This article reads as follows: “The times, places, and manner of holding elections for senators and representatives shall be prescribed in each state by the legislature thereof; but Congress may at any time, by law, make or modify such regulations. It gives state legislatures primary authority to conduct congressional elections, subject to congressional regulation through federal law.
For example, for much of the nation’s history, states could choose US representatives through districts or through an at-large system. However, federal law now requires that representatives be chosen only by the districts.
Furthermore, the legislative power of the state was treated as if it were limited by other state government actors. In many states, governors can veto redistricting maps they deem unfair or inappropriate. Similarly, as in the North Carolina case, courts can rule such cards illegal or unconstitutional.
A strong version of the doctrine could give a state legislature the power to draw congressional districts without any oversight from state courts or the governor. Because state courts enforce a state’s constitution and statutory law, a strong doctrine of an independent state legislature could leave the state legislature unfettered by state law in this area.
However, in a well-functioning democracy, the constitutional and statutory law of the state must reflect the preferences of the people of a state. The Supreme Court reminded the Arizona legislature of this point in a 2015 ruling that allowed a citizens’ initiative in that state to bypass the legislature on redistricting, instead requiring congressional districts to be designated by a commission. independent. If the doctrine of the independent state legislature were to be adopted by the present Supreme Court, this power could not be exercised by the citizens.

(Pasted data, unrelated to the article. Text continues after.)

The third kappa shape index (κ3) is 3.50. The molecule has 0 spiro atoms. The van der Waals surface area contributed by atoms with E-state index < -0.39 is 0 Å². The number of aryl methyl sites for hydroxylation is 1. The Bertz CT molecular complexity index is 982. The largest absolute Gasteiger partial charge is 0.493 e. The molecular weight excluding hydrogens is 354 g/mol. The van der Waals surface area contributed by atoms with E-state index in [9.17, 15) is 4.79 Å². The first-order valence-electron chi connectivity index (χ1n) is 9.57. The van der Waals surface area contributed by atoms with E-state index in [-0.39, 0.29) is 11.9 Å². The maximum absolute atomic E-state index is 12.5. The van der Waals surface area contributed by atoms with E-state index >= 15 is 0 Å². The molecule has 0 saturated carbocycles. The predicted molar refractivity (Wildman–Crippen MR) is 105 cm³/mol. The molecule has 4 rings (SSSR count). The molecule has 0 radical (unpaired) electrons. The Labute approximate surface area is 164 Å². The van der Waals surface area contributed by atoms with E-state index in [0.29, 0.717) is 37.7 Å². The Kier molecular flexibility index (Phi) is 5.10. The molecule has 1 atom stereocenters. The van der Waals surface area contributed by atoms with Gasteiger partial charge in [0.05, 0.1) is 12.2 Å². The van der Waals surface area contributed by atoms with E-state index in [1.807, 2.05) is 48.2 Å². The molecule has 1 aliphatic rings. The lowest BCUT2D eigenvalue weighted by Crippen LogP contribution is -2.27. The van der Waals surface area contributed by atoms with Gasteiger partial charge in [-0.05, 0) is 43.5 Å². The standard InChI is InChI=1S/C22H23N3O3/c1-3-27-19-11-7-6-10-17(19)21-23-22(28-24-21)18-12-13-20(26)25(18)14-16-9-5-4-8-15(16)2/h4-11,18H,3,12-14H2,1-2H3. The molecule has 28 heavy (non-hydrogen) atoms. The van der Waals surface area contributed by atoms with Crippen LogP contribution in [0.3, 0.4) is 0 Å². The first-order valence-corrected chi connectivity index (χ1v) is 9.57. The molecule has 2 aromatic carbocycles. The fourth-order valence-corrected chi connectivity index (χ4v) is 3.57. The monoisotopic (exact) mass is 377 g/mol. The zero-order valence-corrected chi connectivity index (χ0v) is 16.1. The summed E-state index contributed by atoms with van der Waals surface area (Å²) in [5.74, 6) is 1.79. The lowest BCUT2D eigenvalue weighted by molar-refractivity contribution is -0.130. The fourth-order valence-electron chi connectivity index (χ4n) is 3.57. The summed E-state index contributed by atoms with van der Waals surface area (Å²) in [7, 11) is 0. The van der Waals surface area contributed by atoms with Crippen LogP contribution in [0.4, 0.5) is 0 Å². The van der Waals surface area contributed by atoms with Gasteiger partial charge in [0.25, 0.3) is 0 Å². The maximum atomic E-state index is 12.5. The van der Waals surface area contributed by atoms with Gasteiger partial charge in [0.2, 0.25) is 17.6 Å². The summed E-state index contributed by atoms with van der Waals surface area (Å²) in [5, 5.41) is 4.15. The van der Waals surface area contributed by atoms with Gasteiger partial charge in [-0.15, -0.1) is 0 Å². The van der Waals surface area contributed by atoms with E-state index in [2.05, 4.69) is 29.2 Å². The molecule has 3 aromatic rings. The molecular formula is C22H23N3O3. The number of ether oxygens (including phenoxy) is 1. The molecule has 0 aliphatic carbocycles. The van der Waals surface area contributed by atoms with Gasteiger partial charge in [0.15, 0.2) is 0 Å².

Limited federal protection
If the court adopts the doctrine of independent state legislatures, the legislatures would still be subject to regulation by the US Constitution and by federal law, such as the Voting Rights Act.
However, the court limited the protections built into the voting rights law. In the 2019 judgment, Rucho v. Common Cause, the Supreme Court held that partisan gerrymandering was a political matter, not subject to constitutional regulation. In that decision, the court noted that state constitutional and statutory law could be used to stop partisan gerrymandering.
Three years later, the court is set to hear a case that could shield state courts from scrutiny of partisan gerrymandering by state legislatures. Adopting a strong independent state legislature doctrine would leave partisan gerrymandering unregulated at the state and federal levels.
State legislatures, unconstrained by state law, could then create aggressively gerrymandered congressional districts, eventually leading to an increasingly partisan Congress with traffic jams and political failures.
Disempower the people
When the Constitution was ratified, the state legislature was the locus of state power. This power was exercised by a few men who were not accountable to the general people. The state legislature was charged with acting in the best interests of the citizens. However, citizens had no effective means of forcing legislators to act in the interest of the people.
Over time, citizens gained more control over state legislatures through expanded voting and by becoming a larger part of many states’ legislatures.
In a 21st century democracy, the constitutional assignment of regulatory authority to a state legislature regarding congressional elections might be viewed as an assignment of primary authority to a state legislature—but authority subject to a variety of other limitations imposed by state constitutional law. , the statutory law of the state, the courts and the citizens.
When America was founded, the Constitution made the power of the people a matter of grace granted by the state legislatures. As American democracy matured, people power became a matter of right under the Constitution.
The doctrine of the independent state legislature threatens to make people power a matter of grace, reinstating an anachronistic view of democracy that was thought to be long outdated.
Henry L. Chambers Jr. is a professor of law at the University of Richmond.